Two Stories That Soldiers Still Tell

by Kelly Dulaney

Here is a story that the soldiers still tell:

It is about Alexander in the sunlit city of Corinth.

Once, Alexander strode the city streets, staring down citizens. The sun circled his head; the sky circled his head. Sweat dampened his scalp. Wherever he went, men and women made way, averting their eyes. Only one man did not—an old, doggish man, asleep in an isolated avenue, sprawled in Alexander’s shadow.

Alexander began to grin.

He kicked the old man awake, laughing at his lethargy, and said, You don’t defer. There’s something in me that likes that. For that I’ll do you favors. For that I’ll give you gifts. So go on—speak. What would you like from me?

Get out of my light, the old man said. I want to see the sun.

Alexander’s vicious joy thickened in his throat. I wish, he said, leaning over the old man, I wish I had your mouth.

Here is a story that the soldiers still tell:

It is about Alexander in the infinite dirt.

Once, an enemy struck Alexander’s skull with a stone, knocking him into a blind and desensitized sleep. The sun adhered in the immobile air. Dust circled its burning circumference. All was thick with its warmth: the iron swords of the soldiers, the stretch of earth at the gates of the sieged city, the slouch of one army against another—and Alexander, laid out across the gaping ground.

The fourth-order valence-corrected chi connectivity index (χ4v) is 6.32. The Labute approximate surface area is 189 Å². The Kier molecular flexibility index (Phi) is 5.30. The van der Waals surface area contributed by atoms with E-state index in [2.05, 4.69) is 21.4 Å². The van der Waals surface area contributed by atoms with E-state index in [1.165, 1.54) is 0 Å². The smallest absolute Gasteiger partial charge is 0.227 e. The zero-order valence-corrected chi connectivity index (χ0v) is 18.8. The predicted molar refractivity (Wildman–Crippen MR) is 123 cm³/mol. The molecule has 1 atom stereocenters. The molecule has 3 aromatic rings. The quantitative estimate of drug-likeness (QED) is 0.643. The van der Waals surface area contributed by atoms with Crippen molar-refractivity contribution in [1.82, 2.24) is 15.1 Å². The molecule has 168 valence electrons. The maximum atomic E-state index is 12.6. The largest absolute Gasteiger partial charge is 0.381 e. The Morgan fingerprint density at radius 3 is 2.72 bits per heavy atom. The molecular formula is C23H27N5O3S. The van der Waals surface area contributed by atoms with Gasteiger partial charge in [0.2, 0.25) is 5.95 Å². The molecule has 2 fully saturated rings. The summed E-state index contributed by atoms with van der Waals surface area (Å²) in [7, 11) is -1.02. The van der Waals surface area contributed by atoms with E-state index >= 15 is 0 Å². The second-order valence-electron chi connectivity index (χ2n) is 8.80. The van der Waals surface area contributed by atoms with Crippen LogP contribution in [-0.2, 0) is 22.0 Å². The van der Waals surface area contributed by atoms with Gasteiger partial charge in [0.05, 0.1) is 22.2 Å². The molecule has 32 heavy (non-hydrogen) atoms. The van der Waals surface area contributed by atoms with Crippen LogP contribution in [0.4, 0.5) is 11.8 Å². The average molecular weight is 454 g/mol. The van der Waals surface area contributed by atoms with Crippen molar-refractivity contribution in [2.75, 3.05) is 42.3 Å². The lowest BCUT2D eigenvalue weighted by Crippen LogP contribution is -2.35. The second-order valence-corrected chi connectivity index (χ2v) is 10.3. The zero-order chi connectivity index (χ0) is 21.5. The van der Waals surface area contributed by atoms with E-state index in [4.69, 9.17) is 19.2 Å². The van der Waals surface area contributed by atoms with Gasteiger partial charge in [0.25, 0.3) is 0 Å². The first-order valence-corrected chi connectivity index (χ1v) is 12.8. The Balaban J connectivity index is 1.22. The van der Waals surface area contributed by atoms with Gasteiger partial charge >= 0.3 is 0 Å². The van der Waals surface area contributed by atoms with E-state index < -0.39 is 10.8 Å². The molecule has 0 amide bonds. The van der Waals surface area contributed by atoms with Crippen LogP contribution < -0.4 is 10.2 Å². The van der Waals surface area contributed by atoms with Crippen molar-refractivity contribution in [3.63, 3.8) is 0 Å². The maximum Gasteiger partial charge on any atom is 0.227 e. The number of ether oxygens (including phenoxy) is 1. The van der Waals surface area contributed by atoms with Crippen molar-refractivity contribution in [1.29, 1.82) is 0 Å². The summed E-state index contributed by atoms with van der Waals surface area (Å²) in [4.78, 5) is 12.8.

He did not hear the howl of his armies.

He did not notice the dun-colored dogs, licking at his fingertips.

Kelly Dulaney holds an MFA in Creative Writing from the University of Colorado in Boulder. Her writing has previously appeared in Fairy Tale Review, The Best American Experimental Writing Anthology (BAX) of 2015, The Collagist, and Caketrain, among other venues. She is the author of a novel, Ash (Urban Farmhouse Press 2016), and currently serves as editor of The Cupboard Pamphlet.